Monday, May 21, 2018
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Ohio intolerant of anglers going hoggish on fish

Six fishermen from Tennessee and Georgia face the loss of their three bass boats and other gear after being charged with 30 counts of taking over the daily creel limit of smallmouth bass on western Lake Erie.

"This is the worst case I have ever seen of bass overbagging," stated Gino Barna, Lake Erie law enforcement supervisor for the Ohio Division of Wildlife. The men are charged with illegally taking at least 141 smallmouth over the limit during a recent stay on South Bass Island.

Smallmouth bass are highly prized for their sporting challenge and most fishermen keep them only rarely if at all, favoring walleye and yellow perch for the table.

The six men charged include Freelan C. Leffew, 66, of Soddy Daisy, Tenn., his son, Michael Todd Leffew, 38, of Hixson, Tenn.; Freddie Warren, 63, of Wildwood, Ga.; Charles H. Burkhart, 67, of Ringgold, Ga.; Samuel J. Carroll, 65, of Ringgold, and Herbert Samuel Stephens, 58, of Soddy Daisy.

All six entered guilty pleas on the charges on Monday in Ottawa County Municipal Court before Magistrate Lou Wargo. They are set to be sentenced June 2.

Each charge is a fourth degree misdemeanor carrying as maximum penalty of 30 days jail and $250 fine. The state also is seeking state-prescribed restitution for the illegally taken bass at $50 a fish, for a total of $7,050, along with forfeiture of the boat rigs and freezers. The men also could lose fishing privileges in Ohio for three years.

Barna gave this account of the case: State wildlife officers on the lake were running a seasonal surveillance project, watching of over-limit angling and multiple trips, between April 25 and 30, on the eve of the May 1 closing of the bass season on Lake Erie for spawning.

The six out-of-state anglers arrived on the island by ferry with their trailered bass boats and two freezers. Wildlife lawmen observed three boats making multiple daily trips, as many as three a day.

"We watched them fish all morning," Barna said at one point of the surveillance. "We knew something was up."

The arrests were made last Friday. Barna said that lawmen can prove the six men took 141 bass over limit, "but they admitted to more than that."

The daily legal limit on Erie bass is five, except during the closed season, which is May 1 through June 25 this year. No bass may be kept and only catch-and-release angling is allowed for bass during closing.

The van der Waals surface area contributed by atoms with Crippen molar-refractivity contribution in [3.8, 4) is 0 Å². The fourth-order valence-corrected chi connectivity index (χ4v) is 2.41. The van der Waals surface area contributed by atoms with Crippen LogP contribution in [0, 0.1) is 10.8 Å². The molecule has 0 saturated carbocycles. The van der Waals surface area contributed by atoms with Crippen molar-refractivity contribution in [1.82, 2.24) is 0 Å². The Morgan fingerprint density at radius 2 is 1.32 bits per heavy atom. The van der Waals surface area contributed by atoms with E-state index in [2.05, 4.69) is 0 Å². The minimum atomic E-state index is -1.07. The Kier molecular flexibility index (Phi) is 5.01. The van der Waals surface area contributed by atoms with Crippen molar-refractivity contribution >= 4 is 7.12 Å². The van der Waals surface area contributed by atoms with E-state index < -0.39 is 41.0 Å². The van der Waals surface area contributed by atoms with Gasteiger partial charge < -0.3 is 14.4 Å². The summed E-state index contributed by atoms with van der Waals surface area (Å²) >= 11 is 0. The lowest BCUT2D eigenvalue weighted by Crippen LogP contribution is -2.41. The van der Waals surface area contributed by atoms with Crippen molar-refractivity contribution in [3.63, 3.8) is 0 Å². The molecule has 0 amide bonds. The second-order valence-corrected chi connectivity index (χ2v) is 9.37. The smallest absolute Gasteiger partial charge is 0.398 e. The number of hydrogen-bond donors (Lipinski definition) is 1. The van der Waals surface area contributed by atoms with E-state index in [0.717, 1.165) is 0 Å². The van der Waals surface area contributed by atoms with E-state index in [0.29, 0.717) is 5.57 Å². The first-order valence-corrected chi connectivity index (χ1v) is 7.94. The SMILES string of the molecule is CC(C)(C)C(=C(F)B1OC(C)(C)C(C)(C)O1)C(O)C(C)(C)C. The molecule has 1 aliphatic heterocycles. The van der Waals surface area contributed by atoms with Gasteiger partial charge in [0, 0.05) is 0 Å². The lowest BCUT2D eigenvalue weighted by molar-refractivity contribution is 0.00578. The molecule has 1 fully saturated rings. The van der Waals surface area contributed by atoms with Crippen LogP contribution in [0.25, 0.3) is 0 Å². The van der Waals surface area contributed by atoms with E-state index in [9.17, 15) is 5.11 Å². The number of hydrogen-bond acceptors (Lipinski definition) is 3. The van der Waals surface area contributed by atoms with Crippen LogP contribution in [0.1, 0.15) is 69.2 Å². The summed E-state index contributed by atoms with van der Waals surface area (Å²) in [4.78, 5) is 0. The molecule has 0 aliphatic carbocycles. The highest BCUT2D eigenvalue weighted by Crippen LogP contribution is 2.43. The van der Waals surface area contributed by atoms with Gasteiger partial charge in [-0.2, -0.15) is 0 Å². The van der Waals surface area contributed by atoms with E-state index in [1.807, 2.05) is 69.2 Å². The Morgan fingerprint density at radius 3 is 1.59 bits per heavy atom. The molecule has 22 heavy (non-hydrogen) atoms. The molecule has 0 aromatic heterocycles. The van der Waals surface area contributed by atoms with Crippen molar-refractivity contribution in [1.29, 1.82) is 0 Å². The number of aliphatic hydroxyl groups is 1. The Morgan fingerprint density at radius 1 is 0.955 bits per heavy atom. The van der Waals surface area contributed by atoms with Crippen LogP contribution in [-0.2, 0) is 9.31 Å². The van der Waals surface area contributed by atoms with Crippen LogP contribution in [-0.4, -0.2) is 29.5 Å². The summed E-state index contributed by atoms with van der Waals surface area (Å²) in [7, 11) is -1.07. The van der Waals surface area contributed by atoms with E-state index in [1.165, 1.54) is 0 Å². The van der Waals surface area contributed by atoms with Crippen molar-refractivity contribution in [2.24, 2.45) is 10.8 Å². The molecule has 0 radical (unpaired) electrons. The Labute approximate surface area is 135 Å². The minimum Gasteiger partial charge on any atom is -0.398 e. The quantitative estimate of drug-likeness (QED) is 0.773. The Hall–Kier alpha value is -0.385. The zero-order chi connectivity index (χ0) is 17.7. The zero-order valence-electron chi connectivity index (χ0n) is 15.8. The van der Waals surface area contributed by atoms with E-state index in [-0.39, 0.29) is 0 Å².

The supervisor said in the arrests officers seized 155 bags of frozen, chunked fish and also seized 20 more bass that had not been frozen. The freezers were seized along with the three boat rigs.

Barna said a lot of out-of-staters bring along freezers to Lake Erie.

"There are not a lot of places you can catch so many fish like you can here," he said.

"The sad thing was in this case, half of their fish were females staging for the spawning season."

Since Ohio does not have possession limits on fish, it legally is possible to keep, say, seven limits of fish for seven days of fishing. But the six anglers are accused of going far beyond that.

Barna noted that Ohio law is written such that fish must be kept "in the round" or filleted with the skin attached when "on the water." That includes anyone bringing back fish on a ferry from the islands.

Cleaning and chunking fish is a method poachers can use to cover up the numbers and species of fish they have taken.

Overall on western Lake Erie, when conditions have allowed walleye fishing has continued to be exceptional, says the Ohio Division of Wildlife at Sandusky.

Even as the spawn begins to wind down, limits are still being caught by anglers jigging hair jigs, with and without shiners, or vibrating blade baits in Maumee Bay, nearshore around Turtle Creek, and on some of the Camp Perry reefs.

Trolling catches of post-spawn walleye have been best west of the Bass Islands from Green Island to the international border using both crankbaits and spinners. Trollers have also caught fish north of Kelleys Island. Good catches of yellow perch have been reported between Marblehead and Kelleys Island, east of Kelleys Island, and north of Lorain.

Note that since May 1 the daily creel limit for Lake Erie walleye is six per angler. The minimum size limit for walleye remains 15 inches. Also, the daily creel limit for yellow perch is 30 fish per angler on all Ohio waters of Lake Erie, the 25-limit having been lifted from the western basin.

In addition, the Lake Erie black bass seasons for both largemouth and smallmouth are closed to possession [catch-and-release only] from May 1 through June 25.

On June 26 the daily creel limit will return to five bass per angler with a minimum size limit of 14 inches.

The seasonal tackle and other restrictions on the Maumee and Sandusky rivers also have been lifted, and white bass action remains fair to good.

Contact Steve Pollick at:

or 419-724-6068.

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